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Bethesda Literary Festival logo, April 21, 2011. http://www.bethesda.org

I attended the Bethesda Literary Festival last weekend. It’s been a while since I’ve gone to any conference involving writers, wannabe writers, published authors and other curiously weird types. I usually find these events somewhere between dreadfully boring and undeniably soul-sucking. I wish that I could say that the festival held at various parts of downtown Bethesda were an exception. But what I can say is that the Bethesda Literary Festival provided the best desserts — especially the cupcakes (my guess, from Georgetown Cupcakes) — I’ve had at any literary event.

Bethesda Literary Festival 2011 Logo, April 21, 2011. http://www.bethesda.org

The most poignant event at the festival for me was the Essay and Short Story Contest winners for ’11. Grouped into two categories — over 18 and young adults — the winners were announced and had the opportunity to read from their stories and essays. I must admit, some of the stories were compelling. (That word, compelling, a common word lit agents have used as a reason for rejection of Boy @ The Window. I often think that they’re working from an unspoken definition of what compelling really is.) But I also found most of the stories cliché, typical, White both in terms of the actual color as well in racial and cultural terms.

Listening to these aspiring authors, young and talented writers read their work reminded me so much of a line from Finding Forrester, where the character played by Sean Connery says, “Writers write so that readers can read. Let someone else read it.” It’s difficult for any writer to read something they’ve written with the passion and emotion contained within their own words. And with two exceptions — a mother reading for her daughter about a dying aunt, and a seventeen-year-old reading his essay in poetry slam fashion — the Forrester axiom was in full effect.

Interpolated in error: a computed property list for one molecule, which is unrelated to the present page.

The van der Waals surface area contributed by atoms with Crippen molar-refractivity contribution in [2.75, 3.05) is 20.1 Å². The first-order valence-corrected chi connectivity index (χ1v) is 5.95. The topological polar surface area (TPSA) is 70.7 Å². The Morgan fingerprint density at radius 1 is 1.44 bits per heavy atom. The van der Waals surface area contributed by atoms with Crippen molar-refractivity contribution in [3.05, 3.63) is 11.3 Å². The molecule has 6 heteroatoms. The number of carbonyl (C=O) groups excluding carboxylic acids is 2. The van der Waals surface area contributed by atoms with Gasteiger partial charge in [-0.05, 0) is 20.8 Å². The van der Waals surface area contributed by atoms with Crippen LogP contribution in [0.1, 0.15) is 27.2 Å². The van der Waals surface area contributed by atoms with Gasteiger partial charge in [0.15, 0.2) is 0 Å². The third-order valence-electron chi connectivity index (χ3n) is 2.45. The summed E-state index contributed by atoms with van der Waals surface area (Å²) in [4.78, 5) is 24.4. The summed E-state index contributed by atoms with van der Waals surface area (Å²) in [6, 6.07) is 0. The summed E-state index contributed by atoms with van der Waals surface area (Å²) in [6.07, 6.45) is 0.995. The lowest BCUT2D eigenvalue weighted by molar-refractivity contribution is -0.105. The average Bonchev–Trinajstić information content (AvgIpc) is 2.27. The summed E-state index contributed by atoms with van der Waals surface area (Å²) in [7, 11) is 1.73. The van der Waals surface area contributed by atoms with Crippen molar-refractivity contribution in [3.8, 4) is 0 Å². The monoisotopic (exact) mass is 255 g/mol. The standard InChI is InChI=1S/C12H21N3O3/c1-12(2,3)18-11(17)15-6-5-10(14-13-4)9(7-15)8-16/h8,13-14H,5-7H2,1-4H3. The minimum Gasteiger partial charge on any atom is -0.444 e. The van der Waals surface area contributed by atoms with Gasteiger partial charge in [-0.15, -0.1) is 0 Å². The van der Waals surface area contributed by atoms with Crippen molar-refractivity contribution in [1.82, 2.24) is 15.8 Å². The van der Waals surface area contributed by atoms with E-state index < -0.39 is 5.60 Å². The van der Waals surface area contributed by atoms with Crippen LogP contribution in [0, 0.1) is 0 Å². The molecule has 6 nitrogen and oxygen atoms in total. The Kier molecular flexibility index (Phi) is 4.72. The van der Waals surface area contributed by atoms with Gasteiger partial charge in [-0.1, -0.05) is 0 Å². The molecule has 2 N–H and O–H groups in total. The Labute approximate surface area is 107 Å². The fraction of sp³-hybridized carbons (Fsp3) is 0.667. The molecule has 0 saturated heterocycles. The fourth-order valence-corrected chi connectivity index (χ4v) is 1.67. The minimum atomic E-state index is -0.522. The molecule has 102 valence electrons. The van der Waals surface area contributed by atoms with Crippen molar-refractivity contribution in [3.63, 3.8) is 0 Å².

I kept checking my watch, hoping that I’d hear something that would inspire me or at least pique my interest. The latter did occur, but not in the way in which I would’ve expected. I listened to one forty-

Ridiculousness of Milky Skin, April 21, 2011. Donald Earl Collins

something short-story honorable mention read about a “tongue licking ice cream.” Earlier, there had been a young adult winner, reading phrases like “Same cloudless indigo eyes. Same auburn, frizzy locks. Same childish, pearly pudge of skin…”

It all took me back to novels and other pieces of literature from my high school days. Like Shakespearean plays in which actors described some young English woman as having “milky skin,” as a point of attraction and lust. That kind of writing, the constant shifting and sliding of adjectives and adverbs. It drove me crazy in ’85. Last weekend, it made my eyes glaze over, with both looking like the clear frosting on a glazed donut.

I yawned with the anticipation of more of the same stories that writers and publishers have been selling for as long as I’ve been alive. I knew what was coming. Stories of epiphanies and social consciousness, upper-middle-class-White-Bethesda-and-Potomac-style. Stories of parallel and pain, from climbing Mt. Kilimanjaro and grave illness to autism to death and dying. Universal stories that somehow were milky White, told in a style that made the messy truth of it as palatable as a slice of key lime pie.

I don’t write that way. But not because I can’t. I could write page after page in vivid description of Crush #1. I could count each hair on her well-muscled forearms on the way to measuring every mole on her shoulders, every tooth in magnitude of whiteness, every capillary in her eyeballs. I could spend a few pages describing the different smells of flatulence and excrement I grew up with at 616. From the sweetness of a spaghetti and meat sauce fart to the lingering death-knell scent of a bathroom after the flushing of what once was a combination of coffee, beer and fried chicken.

Literary nonfiction, memoir, or other serious writing endeavors, though, are about the balance between the sweet milky whiteness of the literary and the messy realness of me as the writer. In the case of Boy @ The Window, of me as the main character as well. Descriptions of milky or caramel colored skin do reside among its pages. But so do descriptions of conversations, characters, actions and emotions. All as part of telling a story, sharing some truth, beyond the romance of the purely literary.